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Thread: index notation

  1. #1
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    index notation

    If I have a vector w and index it with, say, j then if w appears in another term in the equation do I use the same index i.e. j? Thanks
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  2. #2
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    Re: index notation

    An example would be helpful. Usually $\displaystyle w_j$ is considered a function that maps a natural number $\displaystyle j$ into the $\displaystyle j$th component of $\displaystyle w$ (or maps a sequence of vectors $\displaystyle w$ into the $\displaystyle j$th vector, depending on the meaning of "index $\displaystyle w$ with $\displaystyle j$"). Then, as in any function, the argument can be anything, e.g., 0, $\displaystyle j + 1$, $\displaystyle w_{i}$, etc. But if you make a convention (even implicitly) that $\displaystyle j$ ranges over vector indices, it is better to keep using $\displaystyle j$ for this and not change it to, say, $\displaystyle i$ without reason.
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  3. #3
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    Re: index notation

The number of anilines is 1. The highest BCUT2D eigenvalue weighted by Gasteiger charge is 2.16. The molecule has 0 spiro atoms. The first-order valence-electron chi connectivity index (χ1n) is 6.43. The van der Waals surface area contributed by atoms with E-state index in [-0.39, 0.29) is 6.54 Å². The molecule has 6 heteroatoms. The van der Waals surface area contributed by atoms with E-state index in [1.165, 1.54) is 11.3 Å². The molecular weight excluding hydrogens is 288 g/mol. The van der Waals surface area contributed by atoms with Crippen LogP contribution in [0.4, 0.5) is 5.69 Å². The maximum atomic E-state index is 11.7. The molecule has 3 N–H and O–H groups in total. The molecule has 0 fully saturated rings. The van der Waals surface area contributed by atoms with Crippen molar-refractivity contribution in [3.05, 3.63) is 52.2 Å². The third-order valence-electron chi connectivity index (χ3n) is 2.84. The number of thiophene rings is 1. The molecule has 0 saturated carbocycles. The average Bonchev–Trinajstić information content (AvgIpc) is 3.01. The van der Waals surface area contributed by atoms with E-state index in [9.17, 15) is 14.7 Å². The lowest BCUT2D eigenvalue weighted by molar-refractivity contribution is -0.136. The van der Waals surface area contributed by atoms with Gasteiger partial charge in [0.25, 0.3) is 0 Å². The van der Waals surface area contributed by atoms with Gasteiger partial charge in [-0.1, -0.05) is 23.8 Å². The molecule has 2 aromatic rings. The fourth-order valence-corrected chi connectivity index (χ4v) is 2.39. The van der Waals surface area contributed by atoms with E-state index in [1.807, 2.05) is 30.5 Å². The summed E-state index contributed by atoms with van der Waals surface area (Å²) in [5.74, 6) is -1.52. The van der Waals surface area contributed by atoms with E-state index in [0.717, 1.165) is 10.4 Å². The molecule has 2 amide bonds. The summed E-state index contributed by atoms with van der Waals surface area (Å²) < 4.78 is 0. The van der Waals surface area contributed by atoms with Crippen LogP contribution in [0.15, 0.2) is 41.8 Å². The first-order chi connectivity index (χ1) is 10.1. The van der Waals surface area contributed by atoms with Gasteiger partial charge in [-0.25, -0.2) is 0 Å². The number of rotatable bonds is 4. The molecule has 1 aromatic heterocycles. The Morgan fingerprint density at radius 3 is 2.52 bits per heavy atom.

ok I will try to prove (a x b) x (a x c)=a(a.(b x c)) using index notation. Can you give me latex for denoting a basis vector ( I mean a hat), and the delta,levi civita symbols please. Thanks
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  4. #4
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    Re: index notation

    [TEX]\hat{a}[/TEX] gives $\displaystyle \hat{a}$
    [TEX]\delta_{ijk}[/TEX] gives $\displaystyle \delta_{ijk}$
    [TEX]a\times b[/TEX] gives $\displaystyle a\times b$
    [TEX]a\cdot b[/TEX] gives $\displaystyle a\cdot b$.
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  5. #5
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    Re: index notation

    Thank you.

    $\displaystyle (a\times b)/times(a\times c)$
    = $\displaystyle (\epsilon_{ijk}a_{i}b_{j}\hat{e_k}) x (epsilon_{ilm}a_{i}c_{l}\hat{e_m})$
    =$\displaystyle ( \delta_{jl}\delta_{km}- \delta_{jm}\delta_{lk})\epsilon_{kmn}\hat{e_n}a_{i }a_{i}b_{j}c_{l}$

    I appear to have gone wrong
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